When I applied for a job as a ‘Kitchen Porter’ for a ski season, I didn’t have much idea what it actually involved. When actually I got hired as a Kitchen Porter… I still didn’t have much clue what it entailed, or importantly, how much time I’d be on the slopes!
Well, I’ve been out here for 7 weeks now and have managed to go skiing every day… well, nearly every day, annoyingly missing Christmas Day due to a cheeky 10 hour shift. So, I guess you could say I’ve got into a little bit of a routine. Therefore I’m going to take you through what my day entails, in case you’re interested, or considering a ski season of yourself. In fact, lucky you; I’m going to take you through two different days, to show the two different shifts for kitchen porters (KP’s).
This post does not look at transfer day, every Sunday for us, which is usually the worst day for staff in every position, involving 4am starts, deep cleans and, for many (but not KP’s), lack of skiing time.
Afternoon shift – muchos skiing and lay-in
8:15 – Wake up and head to breakfast.
8:45 – Head out with a few of the other seasonairres and catch the first lift up the mountain, bathed in bright sunlight under blue skies, with a fresh overnight coat of powder.
9:00 – Ski
12:00 – Ski down the hill for a cooked meal from the chefs, for a quick refuel.
12:30 – Others have just finished their shift after lunch and are eager to ski, so head out again with them. Ski.
2:30 – Time to actually do some work around here. Ski down the hill, skip the shower (you’ll only get hot and sweaty in the kitchen anyway), and get changed.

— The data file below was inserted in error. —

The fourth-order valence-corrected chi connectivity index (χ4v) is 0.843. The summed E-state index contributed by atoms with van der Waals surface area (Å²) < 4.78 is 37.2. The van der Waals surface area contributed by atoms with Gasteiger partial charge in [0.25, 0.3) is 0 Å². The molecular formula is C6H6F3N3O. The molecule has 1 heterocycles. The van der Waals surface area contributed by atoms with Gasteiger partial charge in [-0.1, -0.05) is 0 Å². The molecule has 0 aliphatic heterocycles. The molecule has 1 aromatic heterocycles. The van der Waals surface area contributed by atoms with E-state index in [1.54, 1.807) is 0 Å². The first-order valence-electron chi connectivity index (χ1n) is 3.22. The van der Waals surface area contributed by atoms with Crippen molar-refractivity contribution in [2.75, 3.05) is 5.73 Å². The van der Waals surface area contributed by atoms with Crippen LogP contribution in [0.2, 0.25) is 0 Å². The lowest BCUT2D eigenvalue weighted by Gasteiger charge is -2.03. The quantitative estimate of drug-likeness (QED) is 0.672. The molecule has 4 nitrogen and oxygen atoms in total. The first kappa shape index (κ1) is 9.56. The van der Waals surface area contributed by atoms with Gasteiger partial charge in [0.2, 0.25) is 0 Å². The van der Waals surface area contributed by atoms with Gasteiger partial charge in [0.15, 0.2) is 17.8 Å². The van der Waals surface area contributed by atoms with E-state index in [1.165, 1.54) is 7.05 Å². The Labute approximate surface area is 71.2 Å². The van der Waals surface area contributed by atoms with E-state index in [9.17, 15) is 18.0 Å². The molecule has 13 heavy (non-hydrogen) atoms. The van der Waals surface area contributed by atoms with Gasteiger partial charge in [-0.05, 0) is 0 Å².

3:00 – Shift starts. Wash up a few of the chef’s pots and pans and help with the last minute food preparation.
4:30 – It’s high tea! Get ready to do some washing up again.
6:00 – Go for staff dinner. Everyone meets up to laugh about their day, make some plans for the evening and enjoy some well-earnt food.
6:30 – Yep, those staff that have just eaten have messed up all those plates and knives and forks up again. They gotta get washed up!
7:15 – Brief respite.
7:45 – Kitchen busy, there are 130 guests out there tucking into the first of three courses, and 7 chefs creating a lot of mess on a rampage round the kitchen. Get washing!
10:45 – Phew, I think we’re done! Everything is clear after a few hours! Begin final cleaning of the kitchen, wiping down the sides and floor.
11:00 – Finished! A pint (at staff discount) and a game of pool with your workmates and then bed.
12:00 – Tucked up in bed, ready to do it all again tomorrow!
Morning shift – Less skiing and early morning
6:40 – Alarm goes off.
7:00 – Start work. The breakfast chef has already been in an hour and made a mess of some pots which need washing, including every kitchen porter’s worst nightmare; scrambled egg and porridge pots.
10:00 – Breakfast time – a bacon and sausage baguette with a pain au chocolat takes my fancy.
10:30 – Bring in all the food that’s just arrived in a delivery, and put it in the stores.
11:30 – Sweep and mop the floors.
12:00 – Lunch time.
12:30 – Clean up staff dinner.
1:15 – Help with food prep – not going to lie… expect to peel enough potatoes to feed an Irishman for life. Maybe race the chefs (expect to lose).
3:00 – End of shift – make a mad dash to the chalet to get changed and hit the slopes.
4:45 – Last lift closes. Head back to the chalet to inevitably collapse in bed.
6:00 – Staff Dinner.
6:30 – Few games of pool.
7:30 – Depending on how committed to seasonaiire living you are, either head back to the chalet for a film and an early night (sensible decision) or sample some of the nightlife into the early hours (silly but right decision?).
So yeah, that’s life as a kitchen porter from my own experiences! If you’ve been a kp, or worked any job in a season let me know in the comments below. Also, if you’re planning on working a ski season, I want to hear from you, and feel free to ask any questions!
I also wrote about a day in my life as a nightwatch!